From Lightnings to Migs

...a Cold War Pilot's Operations, Test Flying & an Airspeed Record, from Air World

Title: From Lightnings to Migs
Author: Russell Peart AFC WKhM
Publisher: Air World
ISBN: 978-1-39900-747-0

This new book describes the author's career as a pilot, including both his RAF service and later, flying commercial airliners, accumulating an impressive and varied list of types which he has flown in an equal mix of situations. A 277-page hardback from Air World, one of the divisions of Pen & Sword.
Over 19 chapters, Squadron Leader Russell Peart follows a straight forward chronological sequence. It starts at his desire to fly and application to the RAF. Despite an offer of immediate entry for the role of Navigator, he chose to wait another year for acceptance. A decision that led to an incredible journey. His training included learning to fly on the piston engined Chipmunk, and on through the path of Jet Provost, Gnat and Hunter. That led him to serve with the famous 74 squadron, flying one of the most famous RAF Cold War jets, the Lightning, based in Singapore. When the aircraft were withdrawn he went on to do an attachment in Dhofar, where he was flying the Strikemaster, in combat missions that included ground attack and weapons delivery in support of ground troops which included the SAS. His time there also sees him flying a variety of other aircraft types. After that, on return to the UK, he flew the Jaguar, and as well as display flying, he also managed to set a new speed record. Yet more variety followed, as he successfully transferred to becoming a Test Pilot at the Empire Test Pilots School (ETPS). He describes some of the interesting work they did, including the chance to fly a captured enemy aircraft, an Argentine Pucara, captured in the Falklands. The challenge when there is a new type and no manual, it was a challenge to the learning process. Next came an attachment to the new Bangladesh Air Force, where he had the chance to fly the Shenyang F-6, a Chinese built version of the Soviet Mig-19, as well as the Soviet built Mig-21. There came a time when his contract with the RAF came up for renewal, which would have meant promotion, but a desk job. With a wish to keep flying, he chose to move on, and takes us through the work he did with Cathay Pacific, where despite a great change from single seat fighters to flying large airliners such as the 747, his Test Pilot experience was a great advantage.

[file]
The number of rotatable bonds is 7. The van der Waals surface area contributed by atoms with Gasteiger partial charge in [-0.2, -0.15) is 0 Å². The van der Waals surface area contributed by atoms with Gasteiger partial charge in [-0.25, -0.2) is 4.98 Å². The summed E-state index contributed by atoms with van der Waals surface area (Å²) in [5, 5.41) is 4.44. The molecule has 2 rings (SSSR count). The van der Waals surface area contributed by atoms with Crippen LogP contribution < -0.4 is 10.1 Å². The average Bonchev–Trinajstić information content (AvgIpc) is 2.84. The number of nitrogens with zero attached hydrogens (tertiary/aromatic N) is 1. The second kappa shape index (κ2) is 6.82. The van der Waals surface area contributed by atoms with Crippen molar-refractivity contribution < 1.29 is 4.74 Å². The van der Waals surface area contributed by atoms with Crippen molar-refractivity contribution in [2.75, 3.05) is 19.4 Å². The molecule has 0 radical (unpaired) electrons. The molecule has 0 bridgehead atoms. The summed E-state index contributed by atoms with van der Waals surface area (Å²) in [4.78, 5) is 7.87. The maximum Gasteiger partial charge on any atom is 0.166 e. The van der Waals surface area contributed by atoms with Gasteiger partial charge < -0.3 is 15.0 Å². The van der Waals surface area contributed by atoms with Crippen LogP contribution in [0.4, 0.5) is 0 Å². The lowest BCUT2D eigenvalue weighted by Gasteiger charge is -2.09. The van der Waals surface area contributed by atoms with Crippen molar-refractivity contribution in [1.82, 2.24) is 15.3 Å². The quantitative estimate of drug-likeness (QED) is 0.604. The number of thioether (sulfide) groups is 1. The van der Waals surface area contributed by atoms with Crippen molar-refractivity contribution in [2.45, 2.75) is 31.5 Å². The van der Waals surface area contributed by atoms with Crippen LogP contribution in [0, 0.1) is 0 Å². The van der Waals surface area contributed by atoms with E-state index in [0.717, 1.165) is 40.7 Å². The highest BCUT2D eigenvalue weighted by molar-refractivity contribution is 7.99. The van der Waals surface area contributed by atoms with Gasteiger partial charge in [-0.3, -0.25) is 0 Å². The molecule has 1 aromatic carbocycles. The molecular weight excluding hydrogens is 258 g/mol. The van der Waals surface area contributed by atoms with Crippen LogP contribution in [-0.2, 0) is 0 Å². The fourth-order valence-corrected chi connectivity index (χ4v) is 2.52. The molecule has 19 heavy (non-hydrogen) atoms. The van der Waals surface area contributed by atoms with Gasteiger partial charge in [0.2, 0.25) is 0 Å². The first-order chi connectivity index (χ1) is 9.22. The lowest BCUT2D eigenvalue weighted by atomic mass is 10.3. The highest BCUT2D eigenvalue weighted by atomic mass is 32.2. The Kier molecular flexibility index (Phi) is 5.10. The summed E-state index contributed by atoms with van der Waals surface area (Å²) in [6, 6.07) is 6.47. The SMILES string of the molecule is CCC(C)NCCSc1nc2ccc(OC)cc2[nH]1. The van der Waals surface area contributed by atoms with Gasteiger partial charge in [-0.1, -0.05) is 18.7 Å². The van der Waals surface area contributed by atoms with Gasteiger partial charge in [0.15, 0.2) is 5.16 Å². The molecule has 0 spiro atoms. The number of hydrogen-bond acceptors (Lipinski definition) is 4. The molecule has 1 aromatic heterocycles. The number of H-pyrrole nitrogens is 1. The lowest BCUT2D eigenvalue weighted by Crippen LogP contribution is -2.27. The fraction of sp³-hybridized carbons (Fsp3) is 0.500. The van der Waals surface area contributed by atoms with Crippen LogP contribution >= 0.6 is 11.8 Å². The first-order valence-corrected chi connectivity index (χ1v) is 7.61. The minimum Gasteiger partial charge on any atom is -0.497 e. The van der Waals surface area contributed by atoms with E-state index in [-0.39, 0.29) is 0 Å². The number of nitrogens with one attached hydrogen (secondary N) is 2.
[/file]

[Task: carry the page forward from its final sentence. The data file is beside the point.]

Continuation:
The writing style is easy to read and keeps your attention. With hobbies he had the chance to do, both racing yachts and cars, it might be considered a good example of 'boys toys', but he was clearly a very professional pilot, who loved his job. Any fan of Cold War aircraft will thoroughly enjoy this book I have no doubt, and I am sure it will inspire some youngsters to want to choose flying as a career, whether it is airliners such as Russell's own son chose, or whether it is to fly fast jets for the RAF. Easily recommended for any aviation fan.
Thanks to Pen & Sword for our review copy.

Robin